The Conversation 21 April 2015
Queenslanders and Victorians with particular chronic illnesses may now be eligible to join New South Wales medicinal cannabis trials, due to start mid next year.
The three states will collaborate on the development of medicinal cannabis, its regulatory framework and clinical research to explore the safety and benefits of the product among three key groups:
- children with severe epilepsy who haven’t responded to traditional medicine
- adults with painful terminal illnesses
- cancer patients with severe nausea from chemotherapy.
This welcome move comes after many years of lobbying to reverse the embedded opposition to medicinal cannabis and recognises the product as a valid way of relieving the suffering caused by some distressing conditions.
So, how would such a scheme work in Australia? And what hurdles must first be overcome?
ABC News 18 April 2015
A new bowel cancer screening program has the potential to save the lives of 90,000 Australians over the next four decades, new research shows.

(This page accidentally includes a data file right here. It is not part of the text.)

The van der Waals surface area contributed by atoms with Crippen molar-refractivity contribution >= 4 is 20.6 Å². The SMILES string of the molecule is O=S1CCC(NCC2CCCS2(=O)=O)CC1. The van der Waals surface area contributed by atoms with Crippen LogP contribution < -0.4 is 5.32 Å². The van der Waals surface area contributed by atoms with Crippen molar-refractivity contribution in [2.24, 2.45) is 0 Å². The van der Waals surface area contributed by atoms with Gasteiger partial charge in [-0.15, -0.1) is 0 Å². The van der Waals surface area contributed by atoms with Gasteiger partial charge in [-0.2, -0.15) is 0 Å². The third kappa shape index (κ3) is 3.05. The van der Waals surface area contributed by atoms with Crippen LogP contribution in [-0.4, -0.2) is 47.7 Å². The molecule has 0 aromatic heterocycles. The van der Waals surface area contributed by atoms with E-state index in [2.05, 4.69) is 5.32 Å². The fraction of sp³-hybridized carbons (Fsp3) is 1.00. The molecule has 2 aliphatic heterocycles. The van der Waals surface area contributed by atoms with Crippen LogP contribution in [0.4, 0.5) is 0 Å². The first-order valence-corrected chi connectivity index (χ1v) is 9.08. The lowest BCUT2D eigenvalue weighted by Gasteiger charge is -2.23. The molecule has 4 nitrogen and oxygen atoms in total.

Experts at Cancer Council Australia said the key is ensuring that 60 per cent of Australians use the free kits sent in the mail through the National Bowel Cancer Screening program.
Health Minister Sussan Ley said a new fast tracking of the screening program means all Australians aged 50 to 74 would receive a free, at home bowel cancer screening kit every two years by 2020.
New Scients No 3017 15 April 2015
A device that plugs into your phone could diagnose cancer and other diseases by measuring the way light bounces off different molecules.
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ABC News | April 14, 2015 | Rachel Carbonell
US researchers have developed a smartphone app that can be used to diagnose cervical cancer and cases of lymphoma.
The new app, developed at Harvard Medical School, harnesses several technological advances, including what is essentially a kind of miniature microscope. Continue reading…
BioPrepWatch 8 April 2015
Luminex Corp. launched its NxTAG Respiratory Pathogen Panel on Monday, an assay the company said can detect 22 pathogens in a single test.
The company said the device utilizes reagents that already have been pre-plated, which allows preparation for the detection process to be completed within minutes.
Sydney Morning Herald Nicky Phillips 13 April 2015
An international research team, including Australians, have developed a rapid diagnosis kit that can detect several types of influenza virus within five minutes.
The new test, which is still in early stages and has yet to be tested on patients, may prove a valuable tool to reduce its spread during an outbreak and ensure only infected people are given medication. The advance in the new fast test is a very thin layer of material that can detect biological molecules such as proteins from three influenza virus strains.
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